122. ^ Herbert Simon. (2014). The Famous People website. Retrieved 12:59, Oct 30, 2014, from
  123. ^
  124. ^
  125. ^
  126. ^ Bill Vickrey – In Memoriam
  127. ^
  128. ^ Barker, Charles A., 1955. Henry George. New York: Oxford University Press
  129. ^
  130. ^
  131. ^
  132. ^
  133. ^
  134. ^
  135. ^ The Life of Henry George, Part 3 Chapter X1
  136. ^
  137. ^ "Hughes, William Morris (Billy) (1862–1952)". Australian Dictionary of Biography: Online Edition.
  138. ^
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  149. ^ Gaynor, William Jay. Some of Mayor Gaynor's Letters and Speeches. New York: Greaves Pub., 1913. 214-21.
  150. ^ Hardie states, "I was a very enthusiastic single-taxer for a number of years."
  151. ^ Howe, Frederic C. The Confessions of a Reformer. Kent, OH: Kent State UP, 1988.
  152. ^ Arcas Cubero, Fernando: El movimiento georgista y los orígenes del Andalucismo : análisis del periódico "El impuesto único" (1911–1923). Málaga : Editorial Confederación Española de Cajas de Ahorros, 1980. ISBN 84-500-3784-0
  153. ^ "Single Taxers Dine Johnson". New York Times May 31, 1910.
  154. ^ "Henry George". Ohio History Central: An Online History of Ohio History.
  155. ^
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  162. ^ a b
  163. ^
  164. ^ Brandeis said, "I find it very difficult to disagree with the principles of Henry George... I believe in the taxation of land values only."
  165. ^ How to Abolish Unfair Taxation: An Address Before a Los Angeles Audience, Delivered March 1913
  166. ^
  167. ^
  168. ^ Beth Shalom Hessel. "Field, Sara Bard"; American National Biography Online April 2014. Access Date: Sun Mar 22 2015 14:24:04 GMT-0700 (Pacific Daylight Time)
  169. ^ Lane, Fintan. The Origins of Modern Irish Socialism, 1881–1896.Cork University Press, 1997 (pp. 79, 81).
  170. ^
  171. ^
  172. ^ Leubuscher, F. C. (1939). Bolton Hall. The Freeman. January issue.
  173. ^
  174. ^
  175. ^ Holmes said, "The passing years have only added to my conviction that Henry George is one of the greatest of all modern statesmen and prophets."
  176. ^
  177. ^ Caves, Roger W. Encyclopedia of the City. Abingdon, Oxon, OX: Routledge, 2005.
  178. ^ Marsh, Benjamin Clarke. Lobbyist for the People; a Record of Fifty Years. Washington: Public Affairs, 1953.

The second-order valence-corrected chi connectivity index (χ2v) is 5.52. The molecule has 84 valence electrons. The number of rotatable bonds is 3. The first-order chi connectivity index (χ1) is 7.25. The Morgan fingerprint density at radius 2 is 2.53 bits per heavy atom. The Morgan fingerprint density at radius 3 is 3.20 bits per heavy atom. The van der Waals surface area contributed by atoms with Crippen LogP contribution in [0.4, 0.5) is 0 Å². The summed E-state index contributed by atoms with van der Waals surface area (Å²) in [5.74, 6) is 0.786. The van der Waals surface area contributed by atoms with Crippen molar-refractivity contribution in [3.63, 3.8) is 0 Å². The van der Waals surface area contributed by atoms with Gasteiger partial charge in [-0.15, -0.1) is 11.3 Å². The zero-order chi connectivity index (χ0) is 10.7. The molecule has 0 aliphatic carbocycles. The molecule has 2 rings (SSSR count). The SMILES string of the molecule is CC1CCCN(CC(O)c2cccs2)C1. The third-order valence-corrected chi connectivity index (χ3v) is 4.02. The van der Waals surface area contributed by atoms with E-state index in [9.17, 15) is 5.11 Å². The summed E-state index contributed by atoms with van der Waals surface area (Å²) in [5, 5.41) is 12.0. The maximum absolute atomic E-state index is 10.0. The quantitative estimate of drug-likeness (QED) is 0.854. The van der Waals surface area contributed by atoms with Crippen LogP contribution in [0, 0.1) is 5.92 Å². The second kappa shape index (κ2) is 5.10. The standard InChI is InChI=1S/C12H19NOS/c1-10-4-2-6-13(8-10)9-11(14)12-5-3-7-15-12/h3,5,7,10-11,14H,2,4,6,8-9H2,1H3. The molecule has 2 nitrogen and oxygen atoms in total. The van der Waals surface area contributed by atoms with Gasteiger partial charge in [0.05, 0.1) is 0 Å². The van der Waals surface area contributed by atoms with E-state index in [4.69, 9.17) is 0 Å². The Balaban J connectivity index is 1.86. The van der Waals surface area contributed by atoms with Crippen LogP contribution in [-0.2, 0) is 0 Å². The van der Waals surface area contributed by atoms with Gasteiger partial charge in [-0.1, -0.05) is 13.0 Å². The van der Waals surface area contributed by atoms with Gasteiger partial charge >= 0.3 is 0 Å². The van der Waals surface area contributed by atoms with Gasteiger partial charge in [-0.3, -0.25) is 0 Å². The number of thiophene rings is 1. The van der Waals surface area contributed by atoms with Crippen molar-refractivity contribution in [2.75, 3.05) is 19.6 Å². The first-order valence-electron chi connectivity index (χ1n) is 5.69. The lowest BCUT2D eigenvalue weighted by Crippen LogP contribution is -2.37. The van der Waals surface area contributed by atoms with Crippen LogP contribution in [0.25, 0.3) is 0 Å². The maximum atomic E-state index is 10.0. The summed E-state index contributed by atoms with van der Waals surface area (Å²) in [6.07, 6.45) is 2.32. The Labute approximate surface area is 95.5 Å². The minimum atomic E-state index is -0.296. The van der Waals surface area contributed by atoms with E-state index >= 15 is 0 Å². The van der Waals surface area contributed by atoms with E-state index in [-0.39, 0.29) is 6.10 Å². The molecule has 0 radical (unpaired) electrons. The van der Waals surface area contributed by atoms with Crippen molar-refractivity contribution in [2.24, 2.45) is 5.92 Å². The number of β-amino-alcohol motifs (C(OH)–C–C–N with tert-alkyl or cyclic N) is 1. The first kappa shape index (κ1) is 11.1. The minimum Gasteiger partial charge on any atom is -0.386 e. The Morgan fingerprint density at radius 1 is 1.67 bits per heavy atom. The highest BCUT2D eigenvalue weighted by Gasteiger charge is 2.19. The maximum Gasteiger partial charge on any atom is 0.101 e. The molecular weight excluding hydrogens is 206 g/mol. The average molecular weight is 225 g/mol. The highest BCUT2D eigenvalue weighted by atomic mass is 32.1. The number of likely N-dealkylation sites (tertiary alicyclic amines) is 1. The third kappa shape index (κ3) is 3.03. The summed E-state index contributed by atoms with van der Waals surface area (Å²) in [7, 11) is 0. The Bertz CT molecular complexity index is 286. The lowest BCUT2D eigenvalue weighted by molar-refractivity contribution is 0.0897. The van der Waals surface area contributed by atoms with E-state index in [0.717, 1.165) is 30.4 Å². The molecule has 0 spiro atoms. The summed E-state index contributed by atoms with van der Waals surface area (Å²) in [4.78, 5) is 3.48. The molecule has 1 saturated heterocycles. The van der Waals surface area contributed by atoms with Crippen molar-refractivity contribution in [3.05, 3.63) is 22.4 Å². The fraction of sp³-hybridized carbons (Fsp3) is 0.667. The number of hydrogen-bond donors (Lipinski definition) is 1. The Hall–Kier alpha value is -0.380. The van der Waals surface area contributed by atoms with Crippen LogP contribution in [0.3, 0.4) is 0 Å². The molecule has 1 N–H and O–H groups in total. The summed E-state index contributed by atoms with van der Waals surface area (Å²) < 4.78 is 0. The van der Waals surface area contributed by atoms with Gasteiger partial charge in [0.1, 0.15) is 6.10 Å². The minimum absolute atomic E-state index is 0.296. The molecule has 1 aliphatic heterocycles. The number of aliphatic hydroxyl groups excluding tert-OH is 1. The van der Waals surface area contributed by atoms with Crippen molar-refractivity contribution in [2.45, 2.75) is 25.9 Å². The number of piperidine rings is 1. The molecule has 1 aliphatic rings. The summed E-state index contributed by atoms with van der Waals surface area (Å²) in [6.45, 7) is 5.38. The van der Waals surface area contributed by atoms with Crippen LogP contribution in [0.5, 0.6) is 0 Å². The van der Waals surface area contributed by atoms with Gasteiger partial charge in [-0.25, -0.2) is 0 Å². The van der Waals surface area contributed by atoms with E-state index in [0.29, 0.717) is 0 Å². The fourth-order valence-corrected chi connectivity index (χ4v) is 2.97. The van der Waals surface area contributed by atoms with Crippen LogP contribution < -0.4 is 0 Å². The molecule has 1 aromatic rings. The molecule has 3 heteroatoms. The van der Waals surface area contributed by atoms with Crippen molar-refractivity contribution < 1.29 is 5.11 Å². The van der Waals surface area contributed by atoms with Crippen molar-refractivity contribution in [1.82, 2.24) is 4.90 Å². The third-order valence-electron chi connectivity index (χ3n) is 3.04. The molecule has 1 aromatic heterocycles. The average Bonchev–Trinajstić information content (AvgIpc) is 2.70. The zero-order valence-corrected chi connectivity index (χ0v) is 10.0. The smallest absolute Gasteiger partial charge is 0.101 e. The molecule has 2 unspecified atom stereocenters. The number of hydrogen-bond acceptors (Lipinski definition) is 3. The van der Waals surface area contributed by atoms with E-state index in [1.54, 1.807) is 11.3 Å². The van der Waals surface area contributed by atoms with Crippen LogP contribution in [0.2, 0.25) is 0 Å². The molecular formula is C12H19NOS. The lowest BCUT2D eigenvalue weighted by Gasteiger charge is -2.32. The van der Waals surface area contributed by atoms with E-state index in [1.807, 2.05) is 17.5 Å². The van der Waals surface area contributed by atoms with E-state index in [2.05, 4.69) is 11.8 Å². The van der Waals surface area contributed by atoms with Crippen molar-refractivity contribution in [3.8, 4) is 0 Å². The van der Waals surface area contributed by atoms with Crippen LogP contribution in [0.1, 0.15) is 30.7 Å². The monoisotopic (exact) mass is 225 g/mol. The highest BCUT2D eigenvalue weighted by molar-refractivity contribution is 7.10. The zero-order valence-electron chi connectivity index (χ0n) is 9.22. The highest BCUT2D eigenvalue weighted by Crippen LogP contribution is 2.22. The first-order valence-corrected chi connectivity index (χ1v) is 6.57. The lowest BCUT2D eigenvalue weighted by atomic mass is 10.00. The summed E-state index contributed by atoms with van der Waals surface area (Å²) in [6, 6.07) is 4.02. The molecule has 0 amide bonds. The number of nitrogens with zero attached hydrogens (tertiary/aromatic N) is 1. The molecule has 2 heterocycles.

179. ^
  180. ^
  181. ^ Jorgensen, Emil Oliver. The next Step toward Real Democracy: One Hundred Reasons Why America Should Abolish, as Speedily as Possible, All Taxation upon the Fruits of Industry, and Raise the Public Revenue by a Single Tax on Land Values Only. Chicago, IL: Chicago Singletax Club, 1920.
  182. ^ a b Gorgas, William Crawford, and Lewis Jerome Johnson. Two Papers on Public Sanitation and the Single Tax. New York: Single Tax Information Bureau, 1914.
  183. ^ a b Ware, Louise. George Foster Peabody, Banker, Philanthropist, Publicist. Athens: U of Georgia, 1951.
  184. ^
  185. ^
  186. ^
  187. ^ "It would be far easier to levy a "single tax," basing it upon land values." "It is because [...] a single land tax would prove to be the very essence of equity, that l advocate it.
  188. ^
  189. ^
  190. ^ Thomas Spence was a self-taught militant who believed that the land had been stolen from the people and should be returned to them. This idea was the corner stone of his Plan.
  191. ^
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  197. ^
  198. ^ a b c
  199. ^ Fred Harrison speaks at ALTER Spring Conference 2014
  200. ^
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  202. ^
  203. ^
  204. ^ Harrison, F. (May–June 1989). "Aldous Huxley on 'the Land Question'".
  205. ^
  206. ^ Lora, Ronald; Longton, William Henry, eds. (1999). The Conservative Press in Twentieth-century America. Greenwood Publishing, Inc. p. 310. "Thus, the Freeman was to speak for the great tradition of classical liberalism, which [Albert Jay Nock and Francis Nielson] were afraid was being lost, and for the economics of Henry George, which both men shared."
  207. ^
  208. ^ Sinclair was an active georgist but eventually gave up on explicitly advocating the reform because, "Our opponents, the great rich bankers and land speculators of California, persuaded the poor man that we were going to put all taxes on this poor man's lot."
  209. ^
  210. ^ A Great Iniquity.. Leo Tolstoy once said of George, "People do not argue with the teaching of George, they simply do not know it".
  211. ^
  212. ^ Wood had "strong leanings toward the single-tax theory of Henry George".
  213. ^
  214. ^ Buckly says, "The location problem is, of course, easily solved by any Georgist, and I am one."